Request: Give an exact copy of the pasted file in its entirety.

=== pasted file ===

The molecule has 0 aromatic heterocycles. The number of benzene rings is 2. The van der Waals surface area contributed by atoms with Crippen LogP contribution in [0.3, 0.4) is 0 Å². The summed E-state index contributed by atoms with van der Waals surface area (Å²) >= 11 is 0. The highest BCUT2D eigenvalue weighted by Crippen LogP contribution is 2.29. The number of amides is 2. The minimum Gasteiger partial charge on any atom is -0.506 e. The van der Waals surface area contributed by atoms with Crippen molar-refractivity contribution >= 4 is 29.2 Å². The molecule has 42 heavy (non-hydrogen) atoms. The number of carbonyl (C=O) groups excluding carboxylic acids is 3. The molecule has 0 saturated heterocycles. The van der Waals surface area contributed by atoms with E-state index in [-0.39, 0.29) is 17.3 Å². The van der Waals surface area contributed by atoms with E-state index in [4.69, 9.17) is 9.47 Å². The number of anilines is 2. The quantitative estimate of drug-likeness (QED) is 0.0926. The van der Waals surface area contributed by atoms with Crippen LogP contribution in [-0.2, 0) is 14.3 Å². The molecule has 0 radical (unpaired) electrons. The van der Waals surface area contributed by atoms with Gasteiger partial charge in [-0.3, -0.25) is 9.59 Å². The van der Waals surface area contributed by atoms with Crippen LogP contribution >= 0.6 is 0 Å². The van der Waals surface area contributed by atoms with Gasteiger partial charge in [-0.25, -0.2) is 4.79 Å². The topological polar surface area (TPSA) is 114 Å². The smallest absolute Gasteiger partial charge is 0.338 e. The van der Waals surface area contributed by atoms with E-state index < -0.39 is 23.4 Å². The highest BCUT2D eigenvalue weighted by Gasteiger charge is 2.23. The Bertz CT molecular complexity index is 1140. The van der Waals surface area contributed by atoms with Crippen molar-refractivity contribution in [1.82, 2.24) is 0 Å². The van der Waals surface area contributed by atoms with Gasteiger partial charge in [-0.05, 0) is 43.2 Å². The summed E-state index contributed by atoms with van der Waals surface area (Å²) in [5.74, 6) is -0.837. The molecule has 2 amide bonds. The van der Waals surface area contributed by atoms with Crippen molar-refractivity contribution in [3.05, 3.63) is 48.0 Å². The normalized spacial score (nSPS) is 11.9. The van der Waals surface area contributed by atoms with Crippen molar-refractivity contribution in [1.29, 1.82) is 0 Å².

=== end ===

The molecule has 0 aromatic heterocycles. The number of benzene rings is 2. The van der Waals surface area contributed by atoms with Crippen LogP contribution in [0.3, 0.4) is 0 Å². The summed E-state index contributed by atoms with van der Waals surface area (Å²) >= 11 is 0. The highest BCUT2D eigenvalue weighted by Crippen LogP contribution is 2.29. The number of amides is 2. The minimum Gasteiger partial charge on any atom is -0.506 e. The van der Waals surface area contributed by atoms with Crippen molar-refractivity contribution >= 4 is 29.2 Å². The molecule has 42 heavy (non-hydrogen) atoms. The number of carbonyl (C=O) groups excluding carboxylic acids is 3. The molecule has 0 saturated heterocycles. The van der Waals surface area contributed by atoms with E-state index in [-0.39, 0.29) is 17.3 Å². The van der Waals surface area contributed by atoms with E-state index in [4.69, 9.17) is 9.47 Å². The number of anilines is 2. The quantitative estimate of drug-likeness (QED) is 0.0926. The van der Waals surface area contributed by atoms with Crippen LogP contribution in [-0.2, 0) is 14.3 Å². The molecule has 0 radical (unpaired) electrons. The van der Waals surface area contributed by atoms with Gasteiger partial charge in [-0.3, -0.25) is 9.59 Å². The van der Waals surface area contributed by atoms with Crippen LogP contribution >= 0.6 is 0 Å². The van der Waals surface area contributed by atoms with Gasteiger partial charge in [-0.25, -0.2) is 4.79 Å². The topological polar surface area (TPSA) is 114 Å². The smallest absolute Gasteiger partial charge is 0.338 e. The van der Waals surface area contributed by atoms with E-state index < -0.39 is 23.4 Å². The highest BCUT2D eigenvalue weighted by Gasteiger charge is 2.23. The Bertz CT molecular complexity index is 1140. The van der Waals surface area contributed by atoms with Crippen molar-refractivity contribution in [1.82, 2.24) is 0 Å². The van der Waals surface area contributed by atoms with Gasteiger partial charge in [-0.05, 0) is 43.2 Å². The summed E-state index contributed by atoms with van der Waals surface area (Å²) in [5.74, 6) is -0.837. The molecule has 2 amide bonds. The van der Waals surface area contributed by atoms with Crippen molar-refractivity contribution in [3.05, 3.63) is 48.0 Å². The normalized spacial score (nSPS) is 11.9. The van der Waals surface area contributed by atoms with Crippen molar-refractivity contribution in [1.29, 1.82) is 0 Å².